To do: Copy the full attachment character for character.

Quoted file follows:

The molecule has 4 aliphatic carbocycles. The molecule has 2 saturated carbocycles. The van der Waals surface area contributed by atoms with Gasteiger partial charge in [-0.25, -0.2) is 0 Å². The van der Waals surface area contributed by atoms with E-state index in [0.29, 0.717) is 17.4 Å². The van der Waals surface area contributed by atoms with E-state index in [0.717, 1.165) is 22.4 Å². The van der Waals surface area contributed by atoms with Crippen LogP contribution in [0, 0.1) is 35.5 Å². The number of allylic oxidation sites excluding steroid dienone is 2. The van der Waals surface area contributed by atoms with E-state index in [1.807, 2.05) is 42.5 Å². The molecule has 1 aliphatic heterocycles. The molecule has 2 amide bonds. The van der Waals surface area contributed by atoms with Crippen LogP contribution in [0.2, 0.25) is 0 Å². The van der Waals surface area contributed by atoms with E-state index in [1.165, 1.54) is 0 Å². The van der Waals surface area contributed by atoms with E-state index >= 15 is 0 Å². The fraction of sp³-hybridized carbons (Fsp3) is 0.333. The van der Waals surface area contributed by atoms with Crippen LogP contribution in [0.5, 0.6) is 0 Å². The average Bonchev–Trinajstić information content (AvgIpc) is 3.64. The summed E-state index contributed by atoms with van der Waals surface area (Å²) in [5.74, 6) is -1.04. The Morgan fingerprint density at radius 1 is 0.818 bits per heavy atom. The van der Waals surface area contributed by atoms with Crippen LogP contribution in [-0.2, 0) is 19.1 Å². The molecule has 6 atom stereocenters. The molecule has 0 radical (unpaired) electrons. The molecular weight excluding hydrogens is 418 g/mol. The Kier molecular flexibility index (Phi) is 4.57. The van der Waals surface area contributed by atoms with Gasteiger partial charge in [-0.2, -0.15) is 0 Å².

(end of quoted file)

The molecule has 4 aliphatic carbocycles. The molecule has 2 saturated carbocycles. The van der Waals surface area contributed by atoms with Gasteiger partial charge in [-0.25, -0.2) is 0 Å². The van der Waals surface area contributed by atoms with E-state index in [0.29, 0.717) is 17.4 Å². The van der Waals surface area contributed by atoms with E-state index in [0.717, 1.165) is 22.4 Å². The van der Waals surface area contributed by atoms with Crippen LogP contribution in [0, 0.1) is 35.5 Å². The number of allylic oxidation sites excluding steroid dienone is 2. The van der Waals surface area contributed by atoms with E-state index in [1.807, 2.05) is 42.5 Å². The molecule has 1 aliphatic heterocycles. The molecule has 2 amide bonds. The van der Waals surface area contributed by atoms with Crippen LogP contribution in [0.2, 0.25) is 0 Å². The van der Waals surface area contributed by atoms with E-state index in [1.165, 1.54) is 0 Å². The van der Waals surface area contributed by atoms with E-state index >= 15 is 0 Å². The fraction of sp³-hybridized carbons (Fsp3) is 0.333. The van der Waals surface area contributed by atoms with Crippen LogP contribution in [0.5, 0.6) is 0 Å². The average Bonchev–Trinajstić information content (AvgIpc) is 3.64. The summed E-state index contributed by atoms with van der Waals surface area (Å²) in [5.74, 6) is -1.04. The Morgan fingerprint density at radius 1 is 0.818 bits per heavy atom. The van der Waals surface area contributed by atoms with Crippen LogP contribution in [-0.2, 0) is 19.1 Å². The molecule has 6 atom stereocenters. The molecule has 0 radical (unpaired) electrons. The molecular weight excluding hydrogens is 418 g/mol. The Kier molecular flexibility index (Phi) is 4.57. The van der Waals surface area contributed by atoms with Gasteiger partial charge in [-0.2, -0.15) is 0 Å².